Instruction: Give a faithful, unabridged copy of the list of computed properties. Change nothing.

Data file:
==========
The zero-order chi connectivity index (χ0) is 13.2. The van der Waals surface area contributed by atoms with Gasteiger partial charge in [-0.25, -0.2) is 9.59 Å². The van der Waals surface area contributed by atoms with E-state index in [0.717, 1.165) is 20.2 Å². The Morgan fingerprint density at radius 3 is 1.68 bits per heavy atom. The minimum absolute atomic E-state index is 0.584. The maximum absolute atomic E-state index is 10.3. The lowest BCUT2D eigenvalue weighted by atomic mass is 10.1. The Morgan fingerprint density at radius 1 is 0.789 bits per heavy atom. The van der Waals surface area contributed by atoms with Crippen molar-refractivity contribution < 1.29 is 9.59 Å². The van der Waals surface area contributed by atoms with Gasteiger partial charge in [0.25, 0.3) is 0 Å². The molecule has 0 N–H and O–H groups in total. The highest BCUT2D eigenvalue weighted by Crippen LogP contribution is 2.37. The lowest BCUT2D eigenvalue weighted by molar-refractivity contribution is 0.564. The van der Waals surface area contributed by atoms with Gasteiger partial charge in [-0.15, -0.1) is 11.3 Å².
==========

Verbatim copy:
The zero-order chi connectivity index (χ0) is 13.2. The van der Waals surface area contributed by atoms with Gasteiger partial charge in [-0.25, -0.2) is 9.59 Å². The van der Waals surface area contributed by atoms with E-state index in [0.717, 1.165) is 20.2 Å². The Morgan fingerprint density at radius 3 is 1.68 bits per heavy atom. The minimum absolute atomic E-state index is 0.584. The maximum absolute atomic E-state index is 10.3. The lowest BCUT2D eigenvalue weighted by atomic mass is 10.1. The Morgan fingerprint density at radius 1 is 0.789 bits per heavy atom. The van der Waals surface area contributed by atoms with Crippen molar-refractivity contribution < 1.29 is 9.59 Å². The van der Waals surface area contributed by atoms with Gasteiger partial charge in [0.25, 0.3) is 0 Å². The molecule has 0 N–H and O–H groups in total. The highest BCUT2D eigenvalue weighted by Crippen LogP contribution is 2.37. The lowest BCUT2D eigenvalue weighted by molar-refractivity contribution is 0.564. The van der Waals surface area contributed by atoms with Gasteiger partial charge in [-0.15, -0.1) is 11.3 Å².